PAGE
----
heightened inflation, and an "undesirable effect on the economy."
Since then, it should be noted, Summers (but not Auerbach) has changed his mind.
Indeed, Summers coauthored a recent, controversial study claiming that equipment
investment is the key to productivity growth and that an investment credit could
be an effective way to stimulate it.
But when Congress repealed the investment tax credit in 1986, it offered a
strong refutation of the (current) Summers view. "As the world economies
become increasingly competitive, it is most important that investment in our
capital stock be determined by market forces rather than by tax considerations,"
said the official explanation of the 1986 Tax Reform Act. The Ways and Means
Committee report on the 1986 tax bill focused on the failure of the various tax
breaks to deliver as promised: "Proponents of massive tax benefits for
depreciable property have theorized that these benefits would stimulate
investment in such property, which in turn would pull the entire economy into
more rapid growth. The committee perceives that nothing of this kind has
In fact, during the heyday of corporate loopholes from 1981 to 1986, total real
business investment grew by only 1.9 percent a year, and far too much of that
investment went into excessive, tax-motivated commercial office
construction--leading to the see-through office buildings phenomenon all across
the nation. Despite what amounted to "negative" tax rates on equipment
investments, investment in industrial factories and equipment actually fell
over that period. Companies that got the biggest corporate tax breaks actually
had the poorest record in investment growth and job creation (but they sharply
increased dividends and executive pay, and corporate merger activities boomed).
In contrast, after many of the loopholes--including the investment credit--were
closed in 1986, money flowed out of tax shelters, and business investment
rebounded. Led by a resurgence in industrial investment, real business capital
spending grew by 2.7 percent a year from 1986 to 1989--42 percent faster than
the 1981-86 growth rate. In other words, tax reform worked exactly as
Nevertheless, proposals to restore an investment tax credit continue to
surface. One approach is purportedly more sophisticated than past efforts
because it would allow the credit only on an "incremental" basis. In
other words, unless a business invests more than it used to--in nominal dollars
or as a percentage of sales or whatever measure is used--it won't get any tax
break. In theory, such a targeted, incremental investment tax credit could be
designed to cost only about $5 billion a year. It could also be scheduled to
phase out after a few years, to provide businesses with an incentive to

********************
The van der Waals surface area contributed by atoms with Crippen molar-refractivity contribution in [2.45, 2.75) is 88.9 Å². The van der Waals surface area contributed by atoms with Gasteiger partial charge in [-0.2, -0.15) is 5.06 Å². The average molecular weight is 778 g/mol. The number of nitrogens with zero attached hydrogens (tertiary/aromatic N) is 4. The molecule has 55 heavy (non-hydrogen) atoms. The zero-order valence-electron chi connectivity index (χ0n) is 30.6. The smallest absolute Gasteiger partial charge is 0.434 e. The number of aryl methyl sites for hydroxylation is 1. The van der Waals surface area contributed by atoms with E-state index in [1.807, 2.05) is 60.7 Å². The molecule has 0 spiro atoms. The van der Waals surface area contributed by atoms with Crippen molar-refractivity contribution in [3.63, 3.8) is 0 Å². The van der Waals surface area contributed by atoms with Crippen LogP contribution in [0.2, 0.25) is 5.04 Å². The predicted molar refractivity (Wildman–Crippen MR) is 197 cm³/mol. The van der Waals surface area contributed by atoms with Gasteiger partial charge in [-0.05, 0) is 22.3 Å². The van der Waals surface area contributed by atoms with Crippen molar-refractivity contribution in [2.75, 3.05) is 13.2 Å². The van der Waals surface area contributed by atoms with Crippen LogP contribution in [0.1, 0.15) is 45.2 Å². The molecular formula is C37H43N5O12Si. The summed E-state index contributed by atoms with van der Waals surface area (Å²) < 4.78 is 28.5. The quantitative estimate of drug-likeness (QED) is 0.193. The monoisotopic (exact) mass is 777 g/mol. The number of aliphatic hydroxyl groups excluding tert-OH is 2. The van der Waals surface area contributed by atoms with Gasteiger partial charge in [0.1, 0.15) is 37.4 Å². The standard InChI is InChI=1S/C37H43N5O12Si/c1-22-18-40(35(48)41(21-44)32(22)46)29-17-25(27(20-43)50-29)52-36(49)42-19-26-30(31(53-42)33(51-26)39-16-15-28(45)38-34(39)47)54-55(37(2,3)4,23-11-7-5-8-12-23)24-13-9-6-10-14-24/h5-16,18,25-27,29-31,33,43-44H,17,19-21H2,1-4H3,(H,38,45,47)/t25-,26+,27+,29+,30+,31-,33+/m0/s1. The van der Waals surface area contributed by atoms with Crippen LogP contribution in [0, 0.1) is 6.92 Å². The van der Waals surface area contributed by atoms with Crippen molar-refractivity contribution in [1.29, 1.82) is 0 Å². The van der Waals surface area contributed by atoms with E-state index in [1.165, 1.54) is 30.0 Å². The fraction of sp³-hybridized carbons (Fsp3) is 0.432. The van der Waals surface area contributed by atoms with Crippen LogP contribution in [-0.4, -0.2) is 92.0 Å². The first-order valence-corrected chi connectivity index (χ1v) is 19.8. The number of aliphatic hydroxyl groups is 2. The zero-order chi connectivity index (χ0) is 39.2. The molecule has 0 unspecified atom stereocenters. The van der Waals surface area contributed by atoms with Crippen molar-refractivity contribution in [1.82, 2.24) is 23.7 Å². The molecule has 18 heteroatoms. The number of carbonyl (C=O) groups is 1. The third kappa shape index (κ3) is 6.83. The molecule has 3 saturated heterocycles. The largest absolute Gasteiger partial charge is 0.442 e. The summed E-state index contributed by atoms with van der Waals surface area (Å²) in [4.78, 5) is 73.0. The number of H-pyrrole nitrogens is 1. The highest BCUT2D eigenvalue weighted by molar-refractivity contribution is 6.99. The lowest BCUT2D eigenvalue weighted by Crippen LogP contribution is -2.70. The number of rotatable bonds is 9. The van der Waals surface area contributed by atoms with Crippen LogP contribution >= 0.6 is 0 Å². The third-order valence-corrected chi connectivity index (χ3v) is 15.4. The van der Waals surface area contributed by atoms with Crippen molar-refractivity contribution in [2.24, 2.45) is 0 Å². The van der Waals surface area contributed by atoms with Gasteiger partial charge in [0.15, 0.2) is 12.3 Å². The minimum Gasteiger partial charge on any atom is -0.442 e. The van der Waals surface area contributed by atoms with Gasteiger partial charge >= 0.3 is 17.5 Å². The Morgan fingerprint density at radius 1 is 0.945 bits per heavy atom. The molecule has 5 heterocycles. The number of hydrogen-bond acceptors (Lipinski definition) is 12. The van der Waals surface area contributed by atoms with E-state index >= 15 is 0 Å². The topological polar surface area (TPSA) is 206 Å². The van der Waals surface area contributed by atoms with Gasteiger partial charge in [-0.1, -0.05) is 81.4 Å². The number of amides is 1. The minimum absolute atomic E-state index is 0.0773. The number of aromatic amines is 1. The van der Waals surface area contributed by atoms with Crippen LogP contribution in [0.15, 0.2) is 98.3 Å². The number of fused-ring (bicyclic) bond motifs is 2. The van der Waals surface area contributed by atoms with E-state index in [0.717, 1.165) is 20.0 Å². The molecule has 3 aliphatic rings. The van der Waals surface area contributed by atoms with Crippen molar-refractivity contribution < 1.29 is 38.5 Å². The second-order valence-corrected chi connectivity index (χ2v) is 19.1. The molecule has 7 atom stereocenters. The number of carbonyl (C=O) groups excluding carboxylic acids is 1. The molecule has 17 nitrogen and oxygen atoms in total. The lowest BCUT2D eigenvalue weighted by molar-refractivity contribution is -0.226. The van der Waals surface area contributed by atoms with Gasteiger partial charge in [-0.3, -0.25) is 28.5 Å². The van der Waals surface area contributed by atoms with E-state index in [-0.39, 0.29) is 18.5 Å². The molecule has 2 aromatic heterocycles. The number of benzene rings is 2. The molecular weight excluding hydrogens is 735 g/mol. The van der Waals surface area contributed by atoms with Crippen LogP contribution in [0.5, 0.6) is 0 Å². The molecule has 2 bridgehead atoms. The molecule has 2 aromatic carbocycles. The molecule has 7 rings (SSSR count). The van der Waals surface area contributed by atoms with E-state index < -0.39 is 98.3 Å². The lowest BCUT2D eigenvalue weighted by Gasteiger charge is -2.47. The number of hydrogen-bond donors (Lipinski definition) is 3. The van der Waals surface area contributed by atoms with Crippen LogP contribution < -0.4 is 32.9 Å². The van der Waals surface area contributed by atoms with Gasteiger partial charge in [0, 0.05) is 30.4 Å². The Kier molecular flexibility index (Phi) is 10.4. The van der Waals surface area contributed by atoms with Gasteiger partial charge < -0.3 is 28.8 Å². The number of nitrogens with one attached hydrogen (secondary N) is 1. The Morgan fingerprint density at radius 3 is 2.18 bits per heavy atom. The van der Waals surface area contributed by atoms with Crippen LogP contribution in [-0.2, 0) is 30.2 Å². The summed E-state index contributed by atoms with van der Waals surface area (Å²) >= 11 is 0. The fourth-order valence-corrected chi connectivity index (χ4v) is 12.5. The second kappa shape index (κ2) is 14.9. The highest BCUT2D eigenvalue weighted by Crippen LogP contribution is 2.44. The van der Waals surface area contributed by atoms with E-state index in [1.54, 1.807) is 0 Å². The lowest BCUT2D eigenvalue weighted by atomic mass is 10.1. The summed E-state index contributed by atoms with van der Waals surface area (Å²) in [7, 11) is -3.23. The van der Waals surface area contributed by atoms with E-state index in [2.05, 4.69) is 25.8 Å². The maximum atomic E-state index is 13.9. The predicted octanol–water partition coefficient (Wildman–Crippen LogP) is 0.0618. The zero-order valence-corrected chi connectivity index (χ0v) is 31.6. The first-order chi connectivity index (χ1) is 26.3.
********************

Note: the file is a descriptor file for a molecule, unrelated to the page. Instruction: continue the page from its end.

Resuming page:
front-load their investment spending. Potentially, this might add to economic
growth in the early stages of recovery, while not increasing the budget deficit
A supposed economic advantage of an incremental credit is that it wouldn't
reward investments that would have been undertaken anyway. In fact, this is
dubious. But clearly, an incremental investment credit will be largest in years
of strong economic growth--when it is least appropriate--and smallest in
recession years, when it is supposed to be helpful. That is one reason why
proposals for an incremental credit have been considered and rejected in the
The apparent political advantage of an incremental investment tax credit is
that it looks bigger than it is for what it costs. For example, if a 10 percent
credit applies only to investment spending greater than the average for the
previous three years, then the credit for a company that invests 5 percent more
than its three-prior-years base is the same amount as a 0.5 percent credit on
its total investment.
But whether an investment credit could actually be contained, either in size or
duration, is open to serious question. When John F. Kennedy proposed the
original investment tax credit back in 1962, it was supposed to be a relatively
small, temporary, two-year stimulus. Instead, it was beefed up in 1964,
temporarily suspended in late 1966, brought back in early 1967, repealed in
1969, reenacted in 1971, increased in 1975 and 1978, expanded again in 1981, and
then reduced somewhat in 1982. Only in 1986, almost a quarter-century after it
was "temporarily" established, was the credit finally repealed on a
sustained basis. At that point, the Treasury was borrowing some $40 billion a
year to pay for the credit--equal to almost two-thirds of all corporate income
taxes actually collected.
Already, Washington business lobbies are gearing up to expand any limited
investment tax credit proposal to a credit as large, as costly, and as
economically harmful as the old one. Clinton should resist.
If Bill Clinton hopes to be a pro-growth president,
then cutting the long-term budget deficit--and thereby lowering long-term
interest rates--will be essential. Ironically, to be truly "pro-business,"
he must steadfastly resist interest group (and congressional) pressures to
restore costly, discredited corporate and investment tax breaks that would
preclude serious deficit reduction and sabotage tax fairness. Indeed, unless
Clinton is prepared to abandon his pledge not to raise middle-class taxes, a
major program of closing loopholes seems virtually the only avenue open
to him to achieve a credible economic program and a successful term in office.